October 21, 2005

...Learn TDD with Codemanship

Software Process Improvement Process Improvement!

My thoughts today are very much focused on agile approaches to improving development team performance. It occured to me that there are 4 factors in SPI that affect the speed and effectiveness of such programs. Since SPI is essentially organisational learning, the factors that influence the rate at which we learn and the improvements we can achieve are:

1. Frequency of feedback - the more often we see the effects of our actions, the faster we can adapt our behaviour
2. Quality of feedback - "it's wrong, do it again!" isn't going to help us adapt in the right ways very much
3. Organisational Fluidity - the less rigid the structure of the organisationh undergoing SPI, the less time and energy is required for them to change
4. Organisational Receptivity - if they neither need nor want to change, then change probably won't happen

I've literally this morning coined the semi-comic term Software Process Improvement Process Improvement - or SPIPI - to describe the concept of improving frequency and quality of feedback, as well as the fluidity and receptiveness of the organisation undergoing SPI.

Adopting an agile approach to SPI helps with frequency of feedback. You can use the same planning tools and technqiues used in XP or SCRUM to plan and execute your SPI program in a highly iterative, adaptive fashion. You can improve the quality of feedback using carefully designed and thoughtfully applied metrics for scope, productivity, quality and cost. I'm still thinking about organisational fluidity. My initial thoughts are about the role that the SPI coach or consultant plays. Some consultants are what I call "kinetics". They go into the organisation with a lot of energy and shake the whole thing up. Other consultants are what I call "statics". They enter slowly and with little disruption and eventually become part of the existing structure. It's rather like the difference between firing a high speed rifle bullet through a jelly, or carefuly inserting a tooth pick into it. My thinking on this is that you should prefer the kinetics if you actually want things to change. Of course, change can be painful, and kinetics tend not to stay around for long... Maybe they should charge a lot more?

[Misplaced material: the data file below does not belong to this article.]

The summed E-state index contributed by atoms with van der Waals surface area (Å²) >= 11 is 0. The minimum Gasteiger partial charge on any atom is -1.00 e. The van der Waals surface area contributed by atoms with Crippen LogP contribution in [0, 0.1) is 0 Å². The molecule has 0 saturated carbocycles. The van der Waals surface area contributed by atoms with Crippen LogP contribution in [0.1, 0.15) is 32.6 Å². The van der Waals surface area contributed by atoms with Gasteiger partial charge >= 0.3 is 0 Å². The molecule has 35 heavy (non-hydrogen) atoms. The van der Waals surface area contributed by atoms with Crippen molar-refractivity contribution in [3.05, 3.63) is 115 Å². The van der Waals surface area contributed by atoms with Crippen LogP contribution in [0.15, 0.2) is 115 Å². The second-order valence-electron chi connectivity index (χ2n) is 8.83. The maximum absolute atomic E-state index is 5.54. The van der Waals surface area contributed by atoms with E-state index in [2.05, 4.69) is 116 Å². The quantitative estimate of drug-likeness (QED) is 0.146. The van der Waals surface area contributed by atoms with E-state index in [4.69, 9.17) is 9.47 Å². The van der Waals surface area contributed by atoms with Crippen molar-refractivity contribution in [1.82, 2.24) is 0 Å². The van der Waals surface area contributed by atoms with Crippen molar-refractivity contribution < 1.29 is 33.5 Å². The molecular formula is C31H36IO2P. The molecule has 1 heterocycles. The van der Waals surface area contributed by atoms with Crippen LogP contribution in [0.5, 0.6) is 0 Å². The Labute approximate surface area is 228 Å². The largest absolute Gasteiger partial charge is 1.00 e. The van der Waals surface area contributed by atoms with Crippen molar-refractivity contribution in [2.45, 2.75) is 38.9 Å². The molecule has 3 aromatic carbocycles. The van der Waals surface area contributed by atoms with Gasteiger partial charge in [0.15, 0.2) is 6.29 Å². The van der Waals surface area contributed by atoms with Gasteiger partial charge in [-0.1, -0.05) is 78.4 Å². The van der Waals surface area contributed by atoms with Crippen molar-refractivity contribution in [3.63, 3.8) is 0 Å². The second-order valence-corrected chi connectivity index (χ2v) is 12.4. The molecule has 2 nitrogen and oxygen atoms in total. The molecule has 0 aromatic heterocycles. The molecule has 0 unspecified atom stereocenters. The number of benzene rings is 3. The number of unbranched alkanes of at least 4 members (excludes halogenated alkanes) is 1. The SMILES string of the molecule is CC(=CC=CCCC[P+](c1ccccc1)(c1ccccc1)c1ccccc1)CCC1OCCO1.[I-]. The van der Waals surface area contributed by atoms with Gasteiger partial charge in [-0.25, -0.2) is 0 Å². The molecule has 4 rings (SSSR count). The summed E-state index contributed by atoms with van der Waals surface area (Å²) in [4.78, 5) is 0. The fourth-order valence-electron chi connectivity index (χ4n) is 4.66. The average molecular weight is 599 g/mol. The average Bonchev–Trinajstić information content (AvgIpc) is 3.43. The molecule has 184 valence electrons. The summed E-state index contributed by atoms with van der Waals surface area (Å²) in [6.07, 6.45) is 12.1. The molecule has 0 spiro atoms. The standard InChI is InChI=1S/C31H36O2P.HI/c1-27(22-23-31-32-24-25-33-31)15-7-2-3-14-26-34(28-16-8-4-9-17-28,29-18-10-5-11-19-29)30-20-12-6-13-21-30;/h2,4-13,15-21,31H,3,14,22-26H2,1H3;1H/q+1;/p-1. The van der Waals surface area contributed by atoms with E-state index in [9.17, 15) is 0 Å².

Improving receptivity is a lot more complicated, since you're trying to influence the motivations of large numbers of very different people. The question is "how do you herd cats?". Maybe the answer is "with cat food". I would be interested to know if both receptivity and fluidity can be measured and improved. If they can, then there's still hope for organisations that are lacking in either. Perhaps SPIPI can help large, rigid, heirarchical organisations prepare for Agile SPI.

More on this soon, no doubt.
Posted 15 years, 10 months ago on October 21, 2005